Target Retirement Index Funds: Are They Truly a Better Option?

August 31, 2023

In this highlight, we discuss whether or not Target Date Index Funds are truly a good option or if there are others that we recommend.

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He says, “Money Guy show, my wife is 31 and she has all her retirement money in Fidelity Freedom index 2055. This fund doesn’t perform as well as the S&P 500. Are index funds really better?” Colin, I’m glad you’re here. Welcome, welcome to the party. You picked the right show to come listen to and take a look at. So, this question is all about my wife. She’s in this 2055 Target Retirement Index Fund. And for those of you who are not familiar, what that means is that this portfolio, this fund, is going to allocate in such a way that his wife would retire in the year 2055. So, right now, while we’re a number of years away from that, it’s going to be more aggressive. And then as we move closer and closer to the year 2055, it’s going to get more conservative. More conservative, more conservative.

Well, Kyle’s initial question, Brian, is a great one. We get this all the time: “Hey, when I look at this and I look at the 2055 fund and I stack it up against just a pure Index Fund, an S&P 500 Index, or maybe an all-world or all-cap index, it doesn’t seem like it has as high of a return. It doesn’t seem like it performs as well.”

Well, the question you may have to ask is why? Because what the 2055 fund is doing is, it’s not just buying one asset class. It’s not just trying to achieve one goal like beating a specific benchmark. It actually has a number of different holdings inside of it that cause diversification to happen. And so, what happens is, when we diversify our assets, we’re kind of saying, “Hey, we recognize we may not get all of the upside, but when the market freaks out and it goes down, we want to limit how much of the downside we should have.”

What’s great about the Target Date funds is, if you think about squeezing a balloon, some of these longer-dated funds, the 2055, 2065s, they’re going to have a lot more of that pure Index exposure. But they’re still going to be diversified. They’re still going to take some of the risk off the table. So, I’m not surprised at all that that fund is underperforming a touch relative to just a broad standard index.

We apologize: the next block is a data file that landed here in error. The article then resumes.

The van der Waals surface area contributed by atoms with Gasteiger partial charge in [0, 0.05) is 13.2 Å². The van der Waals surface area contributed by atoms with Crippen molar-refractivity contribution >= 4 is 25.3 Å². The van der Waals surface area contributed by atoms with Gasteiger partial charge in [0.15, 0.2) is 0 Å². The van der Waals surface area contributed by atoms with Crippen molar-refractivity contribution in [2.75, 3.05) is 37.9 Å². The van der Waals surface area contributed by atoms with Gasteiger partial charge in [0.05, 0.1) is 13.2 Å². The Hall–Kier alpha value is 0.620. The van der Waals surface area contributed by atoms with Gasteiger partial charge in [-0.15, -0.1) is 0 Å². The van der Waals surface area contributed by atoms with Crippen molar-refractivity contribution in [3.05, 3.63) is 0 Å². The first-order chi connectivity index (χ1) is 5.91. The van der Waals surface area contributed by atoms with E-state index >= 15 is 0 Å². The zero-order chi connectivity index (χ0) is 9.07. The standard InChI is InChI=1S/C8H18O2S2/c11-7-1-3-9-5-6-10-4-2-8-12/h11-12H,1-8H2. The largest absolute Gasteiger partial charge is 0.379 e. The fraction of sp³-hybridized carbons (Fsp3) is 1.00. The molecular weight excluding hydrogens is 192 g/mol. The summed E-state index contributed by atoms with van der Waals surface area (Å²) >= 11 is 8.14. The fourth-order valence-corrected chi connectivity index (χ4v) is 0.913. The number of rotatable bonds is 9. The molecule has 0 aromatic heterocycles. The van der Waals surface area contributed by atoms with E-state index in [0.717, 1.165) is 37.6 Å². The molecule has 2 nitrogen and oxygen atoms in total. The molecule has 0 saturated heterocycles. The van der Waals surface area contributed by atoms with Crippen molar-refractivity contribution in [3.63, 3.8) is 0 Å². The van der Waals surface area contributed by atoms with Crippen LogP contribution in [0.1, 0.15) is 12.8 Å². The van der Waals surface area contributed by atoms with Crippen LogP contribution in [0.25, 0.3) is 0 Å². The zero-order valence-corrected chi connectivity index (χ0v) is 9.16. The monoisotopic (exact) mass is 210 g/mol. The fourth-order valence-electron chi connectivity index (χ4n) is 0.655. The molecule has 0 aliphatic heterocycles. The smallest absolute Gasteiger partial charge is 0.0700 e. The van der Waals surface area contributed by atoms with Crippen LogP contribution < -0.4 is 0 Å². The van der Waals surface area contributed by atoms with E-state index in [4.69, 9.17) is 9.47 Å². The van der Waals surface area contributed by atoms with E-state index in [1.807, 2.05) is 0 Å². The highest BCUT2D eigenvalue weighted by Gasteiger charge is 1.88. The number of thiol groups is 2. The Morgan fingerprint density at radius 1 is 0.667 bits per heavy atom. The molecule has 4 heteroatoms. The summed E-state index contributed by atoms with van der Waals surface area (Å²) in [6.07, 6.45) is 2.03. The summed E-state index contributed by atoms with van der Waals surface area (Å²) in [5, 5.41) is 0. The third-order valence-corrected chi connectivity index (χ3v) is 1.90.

Well, just to give context, I don’t think it’s an either-or. That’s what, if you’re choosing the S&P versus the indexed Target Retirement fund, it’s an “and,” because guess what, in that 2055 indexed fund, there is going to be S&P 500 or a large-cap equivalent that’s sitting in there. So, you actually got that. It’s just, as you look at the broader asset allocation, all the things that Bo is just talking about, you got the large-cap index as well as a lot of international, small cap, and probably just a “Tinkerbell dusting” of bonds.

Well, I mean, it is. It’s just not going to be a ton. But I think probably what the underperformance over the last 10 years, for sure, would be the probably 20-plus percent that’s in international. Now, here’s okay, but here’s the thing, Kyle. If you probably went and looked at year-to-date, you might be surprised to find that the 2055 (I haven’t looked, so you’d have to go do your own due diligence), but I know with such a large portion of international, you might be surprised that it’s actually doing well year-to-date. And that’s because international is doing better than the domestic at this point in time.

That’s why he also brings it back to the point: Be careful looking at short-term periods on this. Because you need to be focusing on the “why” of your money, and asset allocation plays a big part. It’s exactly what Beau talked about because it’s risk tolerance, it’s risk capacity. While you’re young, you want to be wide open and taking a lot of risk to grow your money and try to get as much return for your compounding growth. But as you get closer to retirement, you want to kind of bring it in for a landing and not have the wild volatility because your risk capacity and time to recover is just not there. And we just think, while you’re starting out, you can focus on saving as much as you can and investing as much as you can, versus wasting your calories and wasting your time trying to become an investment expert. Just bring it down to how much can I save and invest, when do I need it, and just make it easy. And I think over the long term, you’ll be very satisfied with the results.

One little piece of that, it’s interesting that Kyle said, “Hey, my wife has this and this is how she’s investing.” I have found that when I talk with couples, it’s a really good idea to not think about it as, like, she has her strategy and then he has his strategy. It makes a lot more sense about, “Okay, what’s our overall portfolio strategy?” So, if her assets are invested in the 2055 fund, perhaps yours are invested the same way. But you want to make sure that you have all of the assets in the household working together towards one common goal, towards one common plan. If they’re doing completely different things, you’re likely going to have an inefficiently allocated portfolio. So, that’s something to think about as you talk with your wife.

It also opens it up later when you graduate beyond the indexed Target Retirement funds and go to more custom designing your index funds and allocation for your goals. You’d be much more tax-efficient because then you can look at, “How much of the assets are tax-deferred? How much are in after-tax, like brokerage accounts? And how much are in tax-free Roth accounts?” And be very tax-efficient. So, it’s not just asset allocation, it’s tax allocation as well. That’s what goes into this and that’s what leads to long-term success. For more information, check out our free resources.



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